• The 30 September 2014 signing of an implementing agreement between the National Aeronautics and Space Administration (NASA) and Indian Space Research Organisation (ISRO) to conduct the joint NASA-ISRO Synthetic Aperture Radar (NISAR) mission.

President Obama and Prime Minister Modi agreed to further promote cooperative and commercial relations between India and the United States in the field of space.  The leaders noted the on-going interactions between their space agencies, including towards realizing a dual frequency radar imaging satellite for Earth Sciences, and exploring possibilities for cooperation in studying Mars.

The Leaders took note of ongoing U.S.-India space cooperation, including the first face-to-face meeting of the ISRO-NASA Mars Working Group from 29-31 January 2015 in Bangalore, in which the two sides will consider opportunities for enhanced cooperation in Mars exploration, including potential coordinated observations and analysis between ISRO’s Mars Orbiter Mission and NASA’s Mars Atmosphere and Volatile EvolutioN mission (MAVEN).  The Prime Minister and the President also welcomed continued progress toward enhanced space cooperation via the U.S.-India Civil Space Joint Working Group, which will meet later this year in India.

ISRO Names New Chairman

A S Kiran Kumar

A S Kiran Kumar

NEW DELHI, India (ISRO PR) — Mr A S Kiran Kumar, Distinguished Scientist (Apex) and Director, Space Applications Centre, Ahmedabad, assumed the office of the Secretary, Department of Space, Chairman, Space Commission and Chairman, Indian Space Research Organisation (ISRO) today (January 14, 2015).

Mr Kiran Kumar is a highly accomplished space scientist and engineer with a distinguished career spanning over four decades in ISRO in the satellite payload and applications domains.

He has made immense contributions to the design and development of Electro-Optical Imaging Sensors for Airborne, Low Earth Orbit and Geostationary Orbit satellites starting from Bhaskara TV payload to the latest Mars Colour Camera, Thermal Infrared Imaging Spectrometer and Methane Sensor for Mars instruments of India’s Mars Orbiter Spacecraft, which has successfully completed one hundred days in Mars Orbit recently.

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ISRO Chairman Departs on High Note


K Radhakrishnan

ISRO Chairman K Radhakrishnan has retired, ending his five-year tenure as head of India’s space agency on a high note following the successes of Mars Orbiter Mission and the inaugural launch of the GSLV Mark III rocket.

Indian media are reporting that Shailesh Nayak, secretary in the ministry of the earth sciences, has been given the responsibility of running ISRO until a replacement for Radhakrishnan is named in about a month.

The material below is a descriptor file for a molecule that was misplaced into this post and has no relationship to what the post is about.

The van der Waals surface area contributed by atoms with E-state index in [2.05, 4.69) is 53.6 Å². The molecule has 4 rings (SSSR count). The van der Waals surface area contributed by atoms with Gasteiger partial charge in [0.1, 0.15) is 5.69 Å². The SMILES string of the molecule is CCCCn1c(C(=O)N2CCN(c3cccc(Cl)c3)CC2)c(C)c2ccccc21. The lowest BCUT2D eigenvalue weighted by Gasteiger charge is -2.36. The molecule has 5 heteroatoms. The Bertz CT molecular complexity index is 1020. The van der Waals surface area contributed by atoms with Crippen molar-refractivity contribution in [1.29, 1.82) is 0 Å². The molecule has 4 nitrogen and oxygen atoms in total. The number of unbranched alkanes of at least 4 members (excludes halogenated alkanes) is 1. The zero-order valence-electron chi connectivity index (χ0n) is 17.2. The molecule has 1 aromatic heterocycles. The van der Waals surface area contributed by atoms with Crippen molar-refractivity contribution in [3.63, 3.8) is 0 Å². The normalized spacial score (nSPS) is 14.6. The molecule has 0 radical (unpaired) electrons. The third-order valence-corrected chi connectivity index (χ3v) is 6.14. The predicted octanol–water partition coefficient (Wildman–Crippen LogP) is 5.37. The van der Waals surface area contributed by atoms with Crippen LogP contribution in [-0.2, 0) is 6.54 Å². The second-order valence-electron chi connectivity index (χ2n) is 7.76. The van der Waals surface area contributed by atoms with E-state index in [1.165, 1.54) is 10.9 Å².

The resignation will allow Prime Minster Narendra Modi, who was elected in May, the opportunity to appoint a new chairman for the space agency.

Indian media report that Radhakrishnan’s term in office was supposed to expire in August, but he was given a four-month extension that allowed him to preside over the launch of the first GSLV Mark III rocket in December.

Worldwide Launches Hit 20-Year High in 2014

Orion Exploration Flight Test launch. (Credit: NASA)

Orion Exploration Flight Test launch. (Credit: NASA)

By Douglas Messier
Managing Editor

It was a banner year for launches worldwide in 2014, with the total reaching a 20-year high as Russia and India debuted new launch vehicles, NASA tested its Orion crew spacecraft, China sent a capsule around the moon, and Japan launched a spacecraft to land on an asteroid.

There were a total of 92 orbital launches, the highest number since the 93 launches conducted in 1994. In addition, Russia and India conducted successful suborbital tests of new boosters.

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ISRO Hails Successful First Flight of GSLV Mark III Rocket

GSLV Mark III inaugural flight test. (Credit: ISRO)

GSLV Mark III inaugural flight test. (Credit: ISRO)

SRIHARIKOTA, India (ISRO PR) — The first experimental flight (GSLV Mk-III X/CARE) of India’s next generation launch vehicle GSLV Mk-III was successfully conducted today (December 18, 2014) morning from Satish Dhawan Space Centre SHAR, Sriharikota. Also known as LVM3-X/CARE, this suborbital experimental mission was intended to test the vehicle performance during the critical atmospheric phase of its flight and thus carried a passive (non-functional) cryogenic upper stage.

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ISRO Launches First GSLV Mark III Rocket


ISRO has launched its first GSLV Mark III booster on a suborbital flight test, apparently successfully. However, details are rather sparse at this hour about how exactly how well things went. The only thing the on the ISRO website is:

GSLV Mk-III X successfully launches the Crew Module Atmospheric Re-entry Experiment – CARE on Dec 18, 2014

There are Twitter reports that CARE splashed down successfully.

More details as they become available.